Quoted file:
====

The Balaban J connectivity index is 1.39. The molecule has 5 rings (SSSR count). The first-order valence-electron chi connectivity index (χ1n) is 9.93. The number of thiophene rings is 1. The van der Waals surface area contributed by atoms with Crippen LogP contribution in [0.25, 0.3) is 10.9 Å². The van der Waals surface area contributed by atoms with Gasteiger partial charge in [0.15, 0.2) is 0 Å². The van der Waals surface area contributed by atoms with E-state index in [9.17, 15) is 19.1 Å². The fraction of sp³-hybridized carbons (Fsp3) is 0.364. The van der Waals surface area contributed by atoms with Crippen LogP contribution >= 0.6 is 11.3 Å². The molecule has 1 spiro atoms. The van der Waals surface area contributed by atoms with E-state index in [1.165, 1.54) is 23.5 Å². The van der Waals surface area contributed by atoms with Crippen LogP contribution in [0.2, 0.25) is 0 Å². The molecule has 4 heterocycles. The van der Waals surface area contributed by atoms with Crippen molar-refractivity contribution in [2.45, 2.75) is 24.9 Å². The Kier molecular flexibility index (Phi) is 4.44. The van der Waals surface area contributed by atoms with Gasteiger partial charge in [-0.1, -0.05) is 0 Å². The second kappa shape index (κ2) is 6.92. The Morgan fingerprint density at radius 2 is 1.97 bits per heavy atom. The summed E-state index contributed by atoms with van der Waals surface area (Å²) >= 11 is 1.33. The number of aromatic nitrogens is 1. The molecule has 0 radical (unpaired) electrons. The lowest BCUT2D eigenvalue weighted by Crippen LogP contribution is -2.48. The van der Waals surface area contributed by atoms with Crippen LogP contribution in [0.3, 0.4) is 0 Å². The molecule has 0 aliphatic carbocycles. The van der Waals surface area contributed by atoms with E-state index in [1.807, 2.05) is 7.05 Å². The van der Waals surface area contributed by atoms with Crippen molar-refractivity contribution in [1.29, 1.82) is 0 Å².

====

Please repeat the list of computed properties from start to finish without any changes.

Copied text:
The Balaban J connectivity index is 1.39. The molecule has 5 rings (SSSR count). The first-order valence-electron chi connectivity index (χ1n) is 9.93. The number of thiophene rings is 1. The van der Waals surface area contributed by atoms with Crippen LogP contribution in [0.25, 0.3) is 10.9 Å². The van der Waals surface area contributed by atoms with Gasteiger partial charge in [0.15, 0.2) is 0 Å². The van der Waals surface area contributed by atoms with E-state index in [9.17, 15) is 19.1 Å². The fraction of sp³-hybridized carbons (Fsp3) is 0.364. The van der Waals surface area contributed by atoms with Crippen LogP contribution >= 0.6 is 11.3 Å². The molecule has 1 spiro atoms. The van der Waals surface area contributed by atoms with E-state index in [1.165, 1.54) is 23.5 Å². The van der Waals surface area contributed by atoms with Crippen LogP contribution in [0.2, 0.25) is 0 Å². The molecule has 4 heterocycles. The van der Waals surface area contributed by atoms with Crippen molar-refractivity contribution in [2.45, 2.75) is 24.9 Å². The Kier molecular flexibility index (Phi) is 4.44. The van der Waals surface area contributed by atoms with Gasteiger partial charge in [-0.1, -0.05) is 0 Å². The second kappa shape index (κ2) is 6.92. The Morgan fingerprint density at radius 2 is 1.97 bits per heavy atom. The summed E-state index contributed by atoms with van der Waals surface area (Å²) >= 11 is 1.33. The number of aromatic nitrogens is 1. The molecule has 0 radical (unpaired) electrons. The lowest BCUT2D eigenvalue weighted by Crippen LogP contribution is -2.48. The van der Waals surface area contributed by atoms with Crippen LogP contribution in [0.3, 0.4) is 0 Å². The molecule has 0 aliphatic carbocycles. The van der Waals surface area contributed by atoms with E-state index in [1.807, 2.05) is 7.05 Å². The van der Waals surface area contributed by atoms with Crippen molar-refractivity contribution in [1.29, 1.82) is 0 Å².